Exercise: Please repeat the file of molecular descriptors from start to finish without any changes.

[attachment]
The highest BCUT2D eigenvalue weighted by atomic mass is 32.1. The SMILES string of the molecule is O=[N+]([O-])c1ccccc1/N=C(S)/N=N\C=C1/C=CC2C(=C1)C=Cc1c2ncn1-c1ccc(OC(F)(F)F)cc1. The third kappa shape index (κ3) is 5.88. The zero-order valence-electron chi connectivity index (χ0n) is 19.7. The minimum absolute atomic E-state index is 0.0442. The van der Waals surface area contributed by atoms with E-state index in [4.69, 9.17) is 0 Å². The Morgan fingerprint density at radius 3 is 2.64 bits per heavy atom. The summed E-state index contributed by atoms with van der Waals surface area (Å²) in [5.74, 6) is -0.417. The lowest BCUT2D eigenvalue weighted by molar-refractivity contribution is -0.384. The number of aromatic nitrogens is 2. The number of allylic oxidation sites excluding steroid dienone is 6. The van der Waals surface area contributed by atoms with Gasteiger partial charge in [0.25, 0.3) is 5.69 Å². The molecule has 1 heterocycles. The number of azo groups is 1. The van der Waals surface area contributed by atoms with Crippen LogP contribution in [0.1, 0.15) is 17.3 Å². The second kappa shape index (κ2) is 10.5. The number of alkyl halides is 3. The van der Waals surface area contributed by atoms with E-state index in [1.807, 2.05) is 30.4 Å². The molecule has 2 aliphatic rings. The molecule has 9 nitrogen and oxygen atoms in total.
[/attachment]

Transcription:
The highest BCUT2D eigenvalue weighted by atomic mass is 32.1. The SMILES string of the molecule is O=[N+]([O-])c1ccccc1/N=C(S)/N=N\C=C1/C=CC2C(=C1)C=Cc1c2ncn1-c1ccc(OC(F)(F)F)cc1. The third kappa shape index (κ3) is 5.88. The zero-order valence-electron chi connectivity index (χ0n) is 19.7. The minimum absolute atomic E-state index is 0.0442. The van der Waals surface area contributed by atoms with E-state index in [4.69, 9.17) is 0 Å². The Morgan fingerprint density at radius 3 is 2.64 bits per heavy atom. The summed E-state index contributed by atoms with van der Waals surface area (Å²) in [5.74, 6) is -0.417. The lowest BCUT2D eigenvalue weighted by molar-refractivity contribution is -0.384. The number of aromatic nitrogens is 2. The number of allylic oxidation sites excluding steroid dienone is 6. The van der Waals surface area contributed by atoms with Gasteiger partial charge in [0.25, 0.3) is 5.69 Å². The molecule has 1 heterocycles. The number of azo groups is 1. The van der Waals surface area contributed by atoms with Crippen LogP contribution in [0.1, 0.15) is 17.3 Å². The second kappa shape index (κ2) is 10.5. The number of alkyl halides is 3. The van der Waals surface area contributed by atoms with E-state index in [1.807, 2.05) is 30.4 Å². The molecule has 2 aliphatic rings. The molecule has 9 nitrogen and oxygen atoms in total.